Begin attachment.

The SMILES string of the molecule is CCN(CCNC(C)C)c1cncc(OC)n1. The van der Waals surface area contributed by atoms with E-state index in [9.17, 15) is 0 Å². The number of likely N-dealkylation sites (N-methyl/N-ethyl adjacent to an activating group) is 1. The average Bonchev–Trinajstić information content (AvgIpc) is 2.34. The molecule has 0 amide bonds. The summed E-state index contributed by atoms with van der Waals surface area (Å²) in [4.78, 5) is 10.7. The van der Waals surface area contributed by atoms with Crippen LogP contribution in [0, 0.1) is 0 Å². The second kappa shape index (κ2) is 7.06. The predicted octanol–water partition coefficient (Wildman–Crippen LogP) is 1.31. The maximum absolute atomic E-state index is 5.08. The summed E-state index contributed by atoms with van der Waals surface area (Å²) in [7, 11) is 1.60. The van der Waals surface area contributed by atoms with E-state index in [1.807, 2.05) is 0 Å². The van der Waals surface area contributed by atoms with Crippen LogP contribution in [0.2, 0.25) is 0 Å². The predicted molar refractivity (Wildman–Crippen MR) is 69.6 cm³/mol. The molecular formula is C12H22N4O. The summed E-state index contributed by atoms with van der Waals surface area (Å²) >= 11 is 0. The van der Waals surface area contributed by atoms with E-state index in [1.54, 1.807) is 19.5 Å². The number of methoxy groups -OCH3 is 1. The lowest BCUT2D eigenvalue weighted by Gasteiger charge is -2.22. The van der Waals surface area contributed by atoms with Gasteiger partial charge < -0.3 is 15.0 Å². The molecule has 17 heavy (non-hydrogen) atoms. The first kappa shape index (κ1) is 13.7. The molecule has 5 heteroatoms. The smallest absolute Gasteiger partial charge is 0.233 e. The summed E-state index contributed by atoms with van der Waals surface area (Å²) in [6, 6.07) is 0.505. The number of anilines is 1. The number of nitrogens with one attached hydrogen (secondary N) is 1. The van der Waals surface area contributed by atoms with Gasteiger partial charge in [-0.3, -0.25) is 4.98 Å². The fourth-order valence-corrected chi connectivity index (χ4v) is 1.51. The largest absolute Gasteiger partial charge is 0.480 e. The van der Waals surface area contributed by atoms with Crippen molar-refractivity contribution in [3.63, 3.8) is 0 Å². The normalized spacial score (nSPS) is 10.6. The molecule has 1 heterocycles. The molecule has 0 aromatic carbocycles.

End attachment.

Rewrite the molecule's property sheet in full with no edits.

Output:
The SMILES string of the molecule is CCN(CCNC(C)C)c1cncc(OC)n1. The van der Waals surface area contributed by atoms with E-state index in [9.17, 15) is 0 Å². The number of likely N-dealkylation sites (N-methyl/N-ethyl adjacent to an activating group) is 1. The average Bonchev–Trinajstić information content (AvgIpc) is 2.34. The molecule has 0 amide bonds. The summed E-state index contributed by atoms with van der Waals surface area (Å²) in [4.78, 5) is 10.7. The van der Waals surface area contributed by atoms with Crippen LogP contribution in [0, 0.1) is 0 Å². The second kappa shape index (κ2) is 7.06. The predicted octanol–water partition coefficient (Wildman–Crippen LogP) is 1.31. The maximum absolute atomic E-state index is 5.08. The summed E-state index contributed by atoms with van der Waals surface area (Å²) in [7, 11) is 1.60. The van der Waals surface area contributed by atoms with E-state index in [1.807, 2.05) is 0 Å². The van der Waals surface area contributed by atoms with Crippen LogP contribution in [0.2, 0.25) is 0 Å². The predicted molar refractivity (Wildman–Crippen MR) is 69.6 cm³/mol. The molecular formula is C12H22N4O. The summed E-state index contributed by atoms with van der Waals surface area (Å²) >= 11 is 0. The van der Waals surface area contributed by atoms with E-state index in [1.54, 1.807) is 19.5 Å². The number of methoxy groups -OCH3 is 1. The lowest BCUT2D eigenvalue weighted by Gasteiger charge is -2.22. The van der Waals surface area contributed by atoms with Gasteiger partial charge < -0.3 is 15.0 Å². The molecule has 17 heavy (non-hydrogen) atoms. The first kappa shape index (κ1) is 13.7. The molecule has 5 heteroatoms. The smallest absolute Gasteiger partial charge is 0.233 e. The summed E-state index contributed by atoms with van der Waals surface area (Å²) in [6, 6.07) is 0.505. The number of anilines is 1. The number of nitrogens with one attached hydrogen (secondary N) is 1. The van der Waals surface area contributed by atoms with Gasteiger partial charge in [-0.3, -0.25) is 4.98 Å². The fourth-order valence-corrected chi connectivity index (χ4v) is 1.51. The largest absolute Gasteiger partial charge is 0.480 e. The van der Waals surface area contributed by atoms with Crippen molar-refractivity contribution in [3.63, 3.8) is 0 Å². The normalized spacial score (nSPS) is 10.6. The molecule has 1 heterocycles. The molecule has 0 aromatic carbocycles.